This page presents insights by Rabbi Tuvia Bolton on the weekly Torah portion.
The latest article is posted here once a week. You can search the archive for past articles.
Parshat Va'eira (5766)
This week's section finds Moses face to face with Pharaoh the king of Egypt (according to some, the king of the world) and from the beginning we see the game is fixed and Pharaoh doesn't stand a chance.
Even before they meet G-d announces, "I will harden Pharaoh's heart so I can multiply my miracles and signs. And he won't listen and I will smite Egypt and take my people, the Jews, from Egypt with great miracles. (7:3,4)"
And Pharaoh is certainly no match for the Creator of the universe!
At first glance this is not only unfair, it's cruel. Why harden Pharaoh's heart with false confidence in order to add plagues?
If G-d wanted the Jews out of Egypt He could have just miraculously moved them out. Why the plagues?
And if it was necessary to punish Egypt then why play with them like a cat with a doomed mouse? Make one plague and get it over!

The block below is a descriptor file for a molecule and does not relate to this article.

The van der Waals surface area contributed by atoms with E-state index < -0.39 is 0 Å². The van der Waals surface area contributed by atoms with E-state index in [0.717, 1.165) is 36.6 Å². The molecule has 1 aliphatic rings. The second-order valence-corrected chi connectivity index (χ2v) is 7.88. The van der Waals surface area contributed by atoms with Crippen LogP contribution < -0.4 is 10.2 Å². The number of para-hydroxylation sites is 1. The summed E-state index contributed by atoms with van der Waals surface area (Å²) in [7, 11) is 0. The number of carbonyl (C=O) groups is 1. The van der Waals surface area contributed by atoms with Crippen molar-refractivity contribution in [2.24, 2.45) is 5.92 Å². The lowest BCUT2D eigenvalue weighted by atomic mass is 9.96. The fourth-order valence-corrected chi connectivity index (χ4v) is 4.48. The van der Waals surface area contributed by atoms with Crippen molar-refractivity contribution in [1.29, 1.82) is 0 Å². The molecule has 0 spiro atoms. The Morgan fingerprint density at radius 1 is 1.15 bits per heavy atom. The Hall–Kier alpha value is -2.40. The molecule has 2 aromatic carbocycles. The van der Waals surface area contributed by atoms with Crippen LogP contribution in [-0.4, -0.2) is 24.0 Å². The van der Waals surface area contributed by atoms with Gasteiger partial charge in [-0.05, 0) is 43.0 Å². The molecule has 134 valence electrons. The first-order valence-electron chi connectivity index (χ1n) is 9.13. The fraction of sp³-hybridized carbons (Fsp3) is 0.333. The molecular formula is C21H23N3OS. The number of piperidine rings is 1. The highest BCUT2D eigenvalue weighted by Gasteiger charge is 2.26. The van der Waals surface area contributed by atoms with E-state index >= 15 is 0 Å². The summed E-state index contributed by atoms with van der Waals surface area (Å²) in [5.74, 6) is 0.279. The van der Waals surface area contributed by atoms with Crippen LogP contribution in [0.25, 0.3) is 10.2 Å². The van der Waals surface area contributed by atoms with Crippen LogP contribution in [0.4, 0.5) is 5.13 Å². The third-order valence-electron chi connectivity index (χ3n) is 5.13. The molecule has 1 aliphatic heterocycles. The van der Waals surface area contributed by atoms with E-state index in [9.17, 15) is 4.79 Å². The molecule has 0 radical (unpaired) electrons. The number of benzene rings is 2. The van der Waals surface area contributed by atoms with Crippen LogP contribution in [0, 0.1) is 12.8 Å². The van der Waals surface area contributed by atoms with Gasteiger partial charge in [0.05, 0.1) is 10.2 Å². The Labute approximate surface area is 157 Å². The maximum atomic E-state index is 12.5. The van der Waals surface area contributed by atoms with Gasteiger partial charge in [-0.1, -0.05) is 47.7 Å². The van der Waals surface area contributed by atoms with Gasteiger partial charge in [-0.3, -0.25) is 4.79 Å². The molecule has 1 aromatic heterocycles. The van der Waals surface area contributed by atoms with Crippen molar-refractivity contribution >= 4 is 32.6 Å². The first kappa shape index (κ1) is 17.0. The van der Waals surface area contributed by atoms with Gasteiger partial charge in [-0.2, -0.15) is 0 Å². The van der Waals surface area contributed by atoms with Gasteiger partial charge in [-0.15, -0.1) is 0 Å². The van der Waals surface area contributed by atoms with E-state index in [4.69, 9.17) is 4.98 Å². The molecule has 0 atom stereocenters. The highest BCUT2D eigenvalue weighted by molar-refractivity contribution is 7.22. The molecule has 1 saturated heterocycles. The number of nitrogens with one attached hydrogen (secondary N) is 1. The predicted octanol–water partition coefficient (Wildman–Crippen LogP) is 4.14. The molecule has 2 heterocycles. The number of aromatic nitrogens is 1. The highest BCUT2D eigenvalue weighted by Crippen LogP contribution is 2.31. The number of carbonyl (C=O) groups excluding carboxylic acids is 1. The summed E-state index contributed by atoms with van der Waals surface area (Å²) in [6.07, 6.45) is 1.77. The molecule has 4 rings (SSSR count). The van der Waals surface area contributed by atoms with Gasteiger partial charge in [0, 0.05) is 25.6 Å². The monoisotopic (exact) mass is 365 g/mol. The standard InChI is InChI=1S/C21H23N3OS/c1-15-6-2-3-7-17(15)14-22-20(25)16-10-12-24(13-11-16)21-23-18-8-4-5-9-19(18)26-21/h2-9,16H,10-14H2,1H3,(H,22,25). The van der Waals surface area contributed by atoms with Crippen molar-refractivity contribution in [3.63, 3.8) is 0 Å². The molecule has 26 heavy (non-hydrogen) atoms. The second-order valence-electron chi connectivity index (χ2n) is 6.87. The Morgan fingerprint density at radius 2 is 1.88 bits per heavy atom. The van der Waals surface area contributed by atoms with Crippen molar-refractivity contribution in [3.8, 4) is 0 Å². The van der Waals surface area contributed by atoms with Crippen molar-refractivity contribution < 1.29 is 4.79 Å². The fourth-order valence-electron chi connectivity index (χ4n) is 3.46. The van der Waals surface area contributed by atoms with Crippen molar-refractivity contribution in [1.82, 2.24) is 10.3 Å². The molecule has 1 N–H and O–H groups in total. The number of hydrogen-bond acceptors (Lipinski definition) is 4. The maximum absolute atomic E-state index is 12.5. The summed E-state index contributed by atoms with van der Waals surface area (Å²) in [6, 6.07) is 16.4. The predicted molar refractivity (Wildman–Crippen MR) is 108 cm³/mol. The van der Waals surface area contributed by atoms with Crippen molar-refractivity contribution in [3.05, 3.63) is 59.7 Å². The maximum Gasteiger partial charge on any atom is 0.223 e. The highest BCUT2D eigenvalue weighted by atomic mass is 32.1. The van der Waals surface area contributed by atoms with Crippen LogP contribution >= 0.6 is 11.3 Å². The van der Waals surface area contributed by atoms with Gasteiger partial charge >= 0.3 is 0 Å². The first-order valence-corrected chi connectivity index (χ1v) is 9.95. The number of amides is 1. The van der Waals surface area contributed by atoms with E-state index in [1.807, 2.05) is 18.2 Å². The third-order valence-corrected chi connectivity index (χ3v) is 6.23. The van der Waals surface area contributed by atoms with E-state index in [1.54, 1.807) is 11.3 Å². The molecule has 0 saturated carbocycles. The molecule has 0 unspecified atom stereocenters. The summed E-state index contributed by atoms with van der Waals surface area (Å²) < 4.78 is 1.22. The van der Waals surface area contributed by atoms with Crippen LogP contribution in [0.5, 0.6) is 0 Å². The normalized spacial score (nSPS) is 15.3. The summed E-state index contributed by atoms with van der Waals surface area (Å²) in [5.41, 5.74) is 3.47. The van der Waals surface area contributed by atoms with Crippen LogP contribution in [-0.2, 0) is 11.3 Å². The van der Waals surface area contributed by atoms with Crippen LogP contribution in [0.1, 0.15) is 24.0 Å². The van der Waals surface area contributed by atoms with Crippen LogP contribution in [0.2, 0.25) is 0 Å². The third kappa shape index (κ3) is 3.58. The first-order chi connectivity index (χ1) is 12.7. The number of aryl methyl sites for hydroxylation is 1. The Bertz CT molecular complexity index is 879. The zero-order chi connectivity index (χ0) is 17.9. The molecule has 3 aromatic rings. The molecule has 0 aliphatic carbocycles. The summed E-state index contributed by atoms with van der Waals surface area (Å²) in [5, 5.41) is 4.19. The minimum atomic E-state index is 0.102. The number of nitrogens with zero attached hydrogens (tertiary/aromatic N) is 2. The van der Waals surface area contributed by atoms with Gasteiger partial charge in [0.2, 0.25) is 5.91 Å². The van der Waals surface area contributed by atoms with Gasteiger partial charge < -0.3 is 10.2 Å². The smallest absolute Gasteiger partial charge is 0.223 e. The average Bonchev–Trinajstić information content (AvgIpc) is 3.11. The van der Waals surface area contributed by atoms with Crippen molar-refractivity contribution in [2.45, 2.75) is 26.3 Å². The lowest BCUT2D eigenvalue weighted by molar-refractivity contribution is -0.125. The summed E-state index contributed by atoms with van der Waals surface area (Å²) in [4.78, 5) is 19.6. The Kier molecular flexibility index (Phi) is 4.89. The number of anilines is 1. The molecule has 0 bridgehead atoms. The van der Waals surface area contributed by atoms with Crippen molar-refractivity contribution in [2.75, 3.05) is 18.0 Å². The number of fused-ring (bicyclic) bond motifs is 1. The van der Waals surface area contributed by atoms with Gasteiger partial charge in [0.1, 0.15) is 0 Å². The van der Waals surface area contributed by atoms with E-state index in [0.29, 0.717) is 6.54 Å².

In order to understand this here is a story. (Shmuot V'Sipurim from Rabbi R.N. HaCohen vol 1, pg. 250).
About two hundred and fifty years ago In the city of Shpala, in the heart of the Ukraine, lived a simple Jew who we will call Avraham who was a Chassid (follower) of the great Tzadik the Shpaleh Zaide (the Grandfather from Shpaleh).
This simple Jew made his living by selling small trinkets in the marketplace; needles, buttons and anything that he thought might sell and didn't cost him too much to buy.
One day a large company of some two hundred soldiers came into town on leave and began spreading out through the marketplace. One of them approached Abraham's stand, began looking at his trinkets, casually reached behind the counter, took the cashbox and walked away.
It was only a few seconds until Abraham realized what had happened but by then the soldier was gone into the crowd.
He didn't know what to do. He had heard that such things happened but never dreamed it would happen to him, now that it did he was confused.
When his friend in the stall next to his saw him distraught he asked what happened and when he heard the answer he told poor Avraham that in his opinion he had two choices: either pray to HaShem for the money back or go to the commander of the soldiers and complain - and then pray to HaShem for the money.
Avhaham decided on the second option; It was all the money he had for the next month! He had to get it back!